The Mediterranean Diet

1756 Words8 Pages
INTRODUCTION
The Mediterranean diet can be defined as the combination of healthy habits practiced by the habitants of the countries bordering the Mediterranean sea, including Spain, Italy, Greece and the South of France. Each country takes a slightly different approach when practicing this diet, however, they all agree on two things:
Its link to good health.
Its main constituents: vegetables, fruits, legumes, nuts, beans, cereals, grains, fish, and unsaturated fats such as olive oil. It also includes a low intake of meat and dairy foods, as well as a moderate consumption of alcohol, primarily red wine. (1)
These are very similar to the UK’s government dietary recommendations shown in the Eatwell Guide, which offers guidelines on how much
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(3) In fact, for many people it is not just a diet, but a lifestyle that includes wider societal concerns to environment, due to its sustainability, public health and economy.

However, I would like to specify that when talking about the benefits of the Mediterranean diet, I am referring to the dietary pattern followed by the Mediterranean countries in the 1950s and the beginning of the 1960s, right after the famine of World War II and before the wave of junk food had overcome our dietary habits. Therefore, a diet containing a low, almost non-existent amount of processed foods and full of natural plant-based foods.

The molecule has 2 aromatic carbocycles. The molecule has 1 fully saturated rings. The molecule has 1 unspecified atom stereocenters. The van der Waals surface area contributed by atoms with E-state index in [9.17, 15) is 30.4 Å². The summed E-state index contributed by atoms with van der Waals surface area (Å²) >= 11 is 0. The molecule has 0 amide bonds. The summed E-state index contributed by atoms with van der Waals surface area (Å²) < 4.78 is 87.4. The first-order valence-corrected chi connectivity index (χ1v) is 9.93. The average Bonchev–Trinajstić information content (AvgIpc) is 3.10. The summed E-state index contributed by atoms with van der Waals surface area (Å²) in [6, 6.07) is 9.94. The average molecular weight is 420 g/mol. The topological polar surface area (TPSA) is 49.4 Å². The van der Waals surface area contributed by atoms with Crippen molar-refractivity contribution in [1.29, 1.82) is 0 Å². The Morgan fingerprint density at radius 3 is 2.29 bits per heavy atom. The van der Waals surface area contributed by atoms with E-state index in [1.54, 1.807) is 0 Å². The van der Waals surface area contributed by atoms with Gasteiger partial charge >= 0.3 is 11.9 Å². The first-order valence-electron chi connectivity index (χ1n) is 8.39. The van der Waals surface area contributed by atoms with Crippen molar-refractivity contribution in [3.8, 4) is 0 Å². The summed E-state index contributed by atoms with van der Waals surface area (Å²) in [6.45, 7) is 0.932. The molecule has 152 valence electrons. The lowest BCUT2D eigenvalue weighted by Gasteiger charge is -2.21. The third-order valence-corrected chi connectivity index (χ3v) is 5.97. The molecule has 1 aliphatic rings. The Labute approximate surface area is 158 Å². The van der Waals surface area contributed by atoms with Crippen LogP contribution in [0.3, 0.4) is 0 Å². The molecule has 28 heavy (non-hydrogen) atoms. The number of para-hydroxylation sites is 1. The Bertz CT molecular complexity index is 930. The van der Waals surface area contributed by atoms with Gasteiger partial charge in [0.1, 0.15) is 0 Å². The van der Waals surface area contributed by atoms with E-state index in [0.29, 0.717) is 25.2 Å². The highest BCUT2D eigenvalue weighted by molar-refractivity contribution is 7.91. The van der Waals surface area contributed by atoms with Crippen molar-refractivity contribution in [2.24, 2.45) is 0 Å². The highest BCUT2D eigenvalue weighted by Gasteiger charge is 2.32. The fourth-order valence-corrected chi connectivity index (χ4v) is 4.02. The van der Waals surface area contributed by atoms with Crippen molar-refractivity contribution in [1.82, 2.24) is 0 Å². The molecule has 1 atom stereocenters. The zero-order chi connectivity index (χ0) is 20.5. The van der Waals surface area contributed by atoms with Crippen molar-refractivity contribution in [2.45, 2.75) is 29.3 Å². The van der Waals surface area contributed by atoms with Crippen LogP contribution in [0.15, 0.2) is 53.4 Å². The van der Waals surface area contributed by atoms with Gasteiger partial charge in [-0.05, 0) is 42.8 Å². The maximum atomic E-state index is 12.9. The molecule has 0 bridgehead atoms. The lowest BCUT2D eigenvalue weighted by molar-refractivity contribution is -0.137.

In this essay, I will explore the positive effects of the Mediterranean diet on health and wellbeing, supporting my point with evidence that focuses on three specific aspects: cardiovascular health, diabetes and longevity.

CARDIOVASCULAR
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Temple2 · Carlo La Vecchia1 · Giorgio Castellan3 · Alessandra Tavani4 · Valentina Guercio1
Estruch R, Ros E, Salas-Salvado J, Covas MI, Corella D, Aros F, Gomez-Gracia E, Ruiz-Gutierrez V, Fiol M, Lapetra J, Lamuela-Raventos RM, Serra-Majem L, Pinto X, Basora J, Munoz MA, Sorli JV, Martinez JA, Martinez-Gonzalez MA, Investigators PS (2013) Primary prevention of cardiovascular disease with a Mediterranean diet. N Engl J Med 368(14):1279–1290.
Camargo, A., Delgado-Lista, J., Garcia-Rios, A., Cruz-Teno, C., Yubero-Serrano, E., Perez-Martinez, P., . . . Lopez-Miranda, J. (2012). Expression of proinflammatory, proatherogenic genes is reduced by the Mediterranean diet in elderly people. British Journal of Nutrition, 108(3), 500-508. doi:10.1017/S0007114511005812.
Martinez‐Gonzalez MA, de la Fuente‐Arrillaga C, Nunez‐ Cordoba JM, et al. Adherence to Mediterranean diet and risk of developing diabetes: a prospective cohort study. BMJ 2008; 336:
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